Just as candidates for new positions can be anonymized, you can also anonymize internal candidates for promotion by removing their names and other identifying info. That way, the decision-maker (be it an individual or a committee) at least has a chance to try to make a decision based on data alone.

Make Decisions Based on Feedback from a Diverse Group

Whenever a single person has unilateral control over a decision about another employee’s career path, bias can thrive.

Instead of giving individuals the ability to rate employees’ performance or choose which employee is promoted, a diverse group of people should come to a consensus, if possible.

In an attempt to make the review process more fair and accurate, many companies have implemented so-called “360-degree feedback” procedures. Often with the help of software, they gather anonymous feedback from multiple employees, including the colleagues and supervisors of the employee being reviewed.

This process also has drawbacks, as we discuss in our bonus download. However, if carefully implemented under the right circumstances, a multi-rater review system can have significant benefits.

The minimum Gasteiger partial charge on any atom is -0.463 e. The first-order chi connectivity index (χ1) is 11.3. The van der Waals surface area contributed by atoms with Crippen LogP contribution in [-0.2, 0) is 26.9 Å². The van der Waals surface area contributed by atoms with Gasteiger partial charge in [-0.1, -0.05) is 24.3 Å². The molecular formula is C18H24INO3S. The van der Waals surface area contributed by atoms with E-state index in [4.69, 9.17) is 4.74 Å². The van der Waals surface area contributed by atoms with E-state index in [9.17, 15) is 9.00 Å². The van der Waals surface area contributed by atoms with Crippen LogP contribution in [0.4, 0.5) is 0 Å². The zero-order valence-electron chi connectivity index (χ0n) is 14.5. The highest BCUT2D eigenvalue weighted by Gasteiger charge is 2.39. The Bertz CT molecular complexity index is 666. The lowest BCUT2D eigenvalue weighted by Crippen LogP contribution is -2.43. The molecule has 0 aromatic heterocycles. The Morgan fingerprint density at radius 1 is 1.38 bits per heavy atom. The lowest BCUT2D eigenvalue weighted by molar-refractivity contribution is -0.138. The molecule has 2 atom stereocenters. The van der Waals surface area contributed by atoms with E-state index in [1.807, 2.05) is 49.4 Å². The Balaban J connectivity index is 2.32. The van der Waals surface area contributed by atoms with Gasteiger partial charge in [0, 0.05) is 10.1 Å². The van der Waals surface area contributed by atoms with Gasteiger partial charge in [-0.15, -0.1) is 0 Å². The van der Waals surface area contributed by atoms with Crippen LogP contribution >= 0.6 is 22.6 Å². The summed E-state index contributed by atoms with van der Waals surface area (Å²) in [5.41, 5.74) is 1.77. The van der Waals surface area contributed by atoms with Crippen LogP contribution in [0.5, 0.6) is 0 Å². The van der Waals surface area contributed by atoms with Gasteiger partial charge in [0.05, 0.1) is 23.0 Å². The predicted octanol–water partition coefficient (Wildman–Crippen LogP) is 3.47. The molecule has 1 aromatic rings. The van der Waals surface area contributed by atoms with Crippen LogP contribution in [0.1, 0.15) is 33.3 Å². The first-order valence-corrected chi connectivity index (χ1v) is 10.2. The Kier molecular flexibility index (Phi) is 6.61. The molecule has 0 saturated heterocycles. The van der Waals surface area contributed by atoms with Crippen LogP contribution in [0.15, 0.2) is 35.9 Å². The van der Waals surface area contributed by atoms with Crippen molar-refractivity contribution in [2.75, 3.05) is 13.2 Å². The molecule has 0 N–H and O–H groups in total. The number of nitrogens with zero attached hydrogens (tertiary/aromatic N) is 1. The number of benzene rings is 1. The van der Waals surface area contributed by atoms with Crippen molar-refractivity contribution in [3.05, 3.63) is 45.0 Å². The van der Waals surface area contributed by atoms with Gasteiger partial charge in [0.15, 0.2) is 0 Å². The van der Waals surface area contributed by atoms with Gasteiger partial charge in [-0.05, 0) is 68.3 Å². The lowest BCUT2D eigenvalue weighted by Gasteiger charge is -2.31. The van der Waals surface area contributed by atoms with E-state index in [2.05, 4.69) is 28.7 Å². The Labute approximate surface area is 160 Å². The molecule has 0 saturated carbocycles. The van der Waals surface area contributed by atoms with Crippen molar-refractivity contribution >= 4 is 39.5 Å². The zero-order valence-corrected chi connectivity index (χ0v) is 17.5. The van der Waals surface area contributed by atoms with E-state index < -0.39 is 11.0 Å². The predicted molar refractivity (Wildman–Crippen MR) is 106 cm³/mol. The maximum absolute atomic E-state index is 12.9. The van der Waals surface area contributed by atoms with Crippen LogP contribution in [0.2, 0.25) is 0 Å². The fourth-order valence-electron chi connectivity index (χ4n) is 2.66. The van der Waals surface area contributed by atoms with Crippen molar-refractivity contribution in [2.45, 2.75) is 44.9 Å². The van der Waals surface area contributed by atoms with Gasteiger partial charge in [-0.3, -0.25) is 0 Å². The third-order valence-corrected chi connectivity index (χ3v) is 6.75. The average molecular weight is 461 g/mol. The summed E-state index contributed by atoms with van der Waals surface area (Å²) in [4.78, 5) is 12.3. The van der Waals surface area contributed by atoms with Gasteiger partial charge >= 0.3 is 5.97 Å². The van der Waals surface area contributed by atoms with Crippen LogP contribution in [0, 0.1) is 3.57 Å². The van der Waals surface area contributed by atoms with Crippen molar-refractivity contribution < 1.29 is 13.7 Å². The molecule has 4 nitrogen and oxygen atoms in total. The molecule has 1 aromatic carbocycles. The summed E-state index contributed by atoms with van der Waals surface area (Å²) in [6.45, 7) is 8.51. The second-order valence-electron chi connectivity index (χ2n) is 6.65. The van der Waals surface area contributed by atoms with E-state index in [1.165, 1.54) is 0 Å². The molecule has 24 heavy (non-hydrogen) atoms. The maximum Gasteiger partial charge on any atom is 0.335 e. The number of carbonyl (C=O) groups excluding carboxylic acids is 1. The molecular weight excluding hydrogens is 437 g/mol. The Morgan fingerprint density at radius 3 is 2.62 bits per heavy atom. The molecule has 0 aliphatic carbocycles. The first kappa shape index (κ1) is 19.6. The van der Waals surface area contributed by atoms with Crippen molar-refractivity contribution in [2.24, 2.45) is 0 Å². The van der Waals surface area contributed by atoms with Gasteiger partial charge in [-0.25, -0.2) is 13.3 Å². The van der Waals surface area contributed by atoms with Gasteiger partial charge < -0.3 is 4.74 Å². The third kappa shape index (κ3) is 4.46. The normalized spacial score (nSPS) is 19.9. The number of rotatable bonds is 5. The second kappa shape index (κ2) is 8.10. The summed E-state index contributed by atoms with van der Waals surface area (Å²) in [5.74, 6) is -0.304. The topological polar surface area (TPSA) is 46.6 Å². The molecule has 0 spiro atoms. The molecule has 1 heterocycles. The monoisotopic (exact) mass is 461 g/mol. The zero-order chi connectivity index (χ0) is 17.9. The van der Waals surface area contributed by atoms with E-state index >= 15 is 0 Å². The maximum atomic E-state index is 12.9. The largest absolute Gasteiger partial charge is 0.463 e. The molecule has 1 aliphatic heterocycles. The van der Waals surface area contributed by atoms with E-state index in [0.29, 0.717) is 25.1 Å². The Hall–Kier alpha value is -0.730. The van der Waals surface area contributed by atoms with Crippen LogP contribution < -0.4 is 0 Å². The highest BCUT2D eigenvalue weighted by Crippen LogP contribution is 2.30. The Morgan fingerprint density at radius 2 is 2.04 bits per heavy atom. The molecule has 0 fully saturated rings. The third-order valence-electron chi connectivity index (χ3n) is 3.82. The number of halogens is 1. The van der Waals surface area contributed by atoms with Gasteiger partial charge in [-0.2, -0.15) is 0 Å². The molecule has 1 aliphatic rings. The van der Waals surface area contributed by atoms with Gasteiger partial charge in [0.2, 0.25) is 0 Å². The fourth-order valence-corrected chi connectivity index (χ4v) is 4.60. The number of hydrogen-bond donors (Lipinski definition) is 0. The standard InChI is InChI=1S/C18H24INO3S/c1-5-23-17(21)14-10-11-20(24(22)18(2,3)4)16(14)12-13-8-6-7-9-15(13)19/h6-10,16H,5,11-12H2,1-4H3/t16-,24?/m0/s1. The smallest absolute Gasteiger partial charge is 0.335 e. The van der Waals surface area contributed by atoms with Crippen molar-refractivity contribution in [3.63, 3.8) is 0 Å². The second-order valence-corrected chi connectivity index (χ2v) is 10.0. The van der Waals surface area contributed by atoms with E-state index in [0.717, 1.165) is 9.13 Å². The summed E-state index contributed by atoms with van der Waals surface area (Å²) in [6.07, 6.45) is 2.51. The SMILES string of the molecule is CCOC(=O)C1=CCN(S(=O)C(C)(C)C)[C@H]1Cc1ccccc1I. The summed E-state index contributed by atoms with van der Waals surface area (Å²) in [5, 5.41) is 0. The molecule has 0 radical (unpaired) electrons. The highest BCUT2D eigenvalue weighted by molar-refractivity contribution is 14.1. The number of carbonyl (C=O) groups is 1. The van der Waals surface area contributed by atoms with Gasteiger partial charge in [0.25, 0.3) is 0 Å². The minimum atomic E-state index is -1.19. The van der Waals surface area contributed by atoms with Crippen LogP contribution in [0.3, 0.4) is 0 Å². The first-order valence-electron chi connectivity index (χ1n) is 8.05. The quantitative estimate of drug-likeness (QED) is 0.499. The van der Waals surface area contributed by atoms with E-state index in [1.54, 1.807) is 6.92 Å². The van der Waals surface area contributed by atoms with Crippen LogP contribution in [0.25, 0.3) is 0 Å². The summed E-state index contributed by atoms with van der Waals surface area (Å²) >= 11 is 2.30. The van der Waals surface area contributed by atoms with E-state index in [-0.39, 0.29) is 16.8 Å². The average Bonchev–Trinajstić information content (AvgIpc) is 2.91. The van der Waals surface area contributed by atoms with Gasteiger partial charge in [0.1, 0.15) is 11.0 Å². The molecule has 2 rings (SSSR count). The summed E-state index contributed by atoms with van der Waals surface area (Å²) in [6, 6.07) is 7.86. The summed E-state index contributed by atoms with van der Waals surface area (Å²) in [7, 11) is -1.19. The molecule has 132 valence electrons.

Bonus download: Considering Multi-Rater Performance Reviews? You’ll Need These 5 Things

Stick to a Procedure for Internal Interviews

If your company conducts internal interviews before making a selection for a promotion, they should observe the same best practices for bias-free interviewing that apply to new hires.

Namely, they should clarify ahead of time what the objectives are for the position in question, and how they’re going to rate candidates. Then, they need to stick to an interview script.

As this Wall Street Journal article explains: “Interviewers naturally create a warmer or more casual climate for candidates they perceive as ‘in-group’ members—say, those who went to the same university or were in the same fraternity. This natural instinct to reach for common ground can advantage certain groups by making them feel at home. It also can unintentionally lead minority candidates or people who feel like outsiders to experience more stress.”

Sticking to the same list of questions for each job candidate can minimize the familiar banter and chit-chat that can give insiders an unfair advantage.

Analyze the Data to Look for Bias

Companies with larger workforces can get a lot of helpful insights from analyzing their performance evaluations and hiring decisions in more depth.